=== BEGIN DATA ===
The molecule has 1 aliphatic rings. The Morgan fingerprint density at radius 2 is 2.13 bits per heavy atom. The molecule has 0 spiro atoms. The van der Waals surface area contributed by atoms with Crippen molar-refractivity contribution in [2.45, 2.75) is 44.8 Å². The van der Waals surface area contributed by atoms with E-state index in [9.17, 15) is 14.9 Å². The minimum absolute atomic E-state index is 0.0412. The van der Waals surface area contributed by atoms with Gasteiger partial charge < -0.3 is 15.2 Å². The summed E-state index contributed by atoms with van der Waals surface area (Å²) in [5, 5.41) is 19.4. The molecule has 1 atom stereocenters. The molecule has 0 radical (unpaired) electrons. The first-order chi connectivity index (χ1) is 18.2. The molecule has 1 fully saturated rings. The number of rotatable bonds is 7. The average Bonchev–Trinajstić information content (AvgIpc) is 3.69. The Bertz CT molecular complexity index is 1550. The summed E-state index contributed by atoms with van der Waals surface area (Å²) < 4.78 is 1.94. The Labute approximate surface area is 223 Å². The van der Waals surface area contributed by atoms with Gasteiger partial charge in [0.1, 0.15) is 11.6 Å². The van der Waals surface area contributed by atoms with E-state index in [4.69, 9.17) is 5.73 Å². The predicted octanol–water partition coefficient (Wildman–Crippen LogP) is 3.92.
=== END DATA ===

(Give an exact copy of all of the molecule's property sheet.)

The molecule has 1 aliphatic rings. The Morgan fingerprint density at radius 2 is 2.13 bits per heavy atom. The molecule has 0 spiro atoms. The van der Waals surface area contributed by atoms with Crippen molar-refractivity contribution in [2.45, 2.75) is 44.8 Å². The van der Waals surface area contributed by atoms with E-state index in [9.17, 15) is 14.9 Å². The minimum absolute atomic E-state index is 0.0412. The van der Waals surface area contributed by atoms with Gasteiger partial charge < -0.3 is 15.2 Å². The summed E-state index contributed by atoms with van der Waals surface area (Å²) in [5, 5.41) is 19.4. The molecule has 1 atom stereocenters. The molecule has 0 radical (unpaired) electrons. The first-order chi connectivity index (χ1) is 18.2. The molecule has 1 fully saturated rings. The number of rotatable bonds is 7. The average Bonchev–Trinajstić information content (AvgIpc) is 3.69. The Bertz CT molecular complexity index is 1550. The summed E-state index contributed by atoms with van der Waals surface area (Å²) < 4.78 is 1.94. The Labute approximate surface area is 223 Å². The van der Waals surface area contributed by atoms with Gasteiger partial charge in [0.1, 0.15) is 11.6 Å². The van der Waals surface area contributed by atoms with E-state index in [4.69, 9.17) is 5.73 Å². The predicted octanol–water partition coefficient (Wildman–Crippen LogP) is 3.92.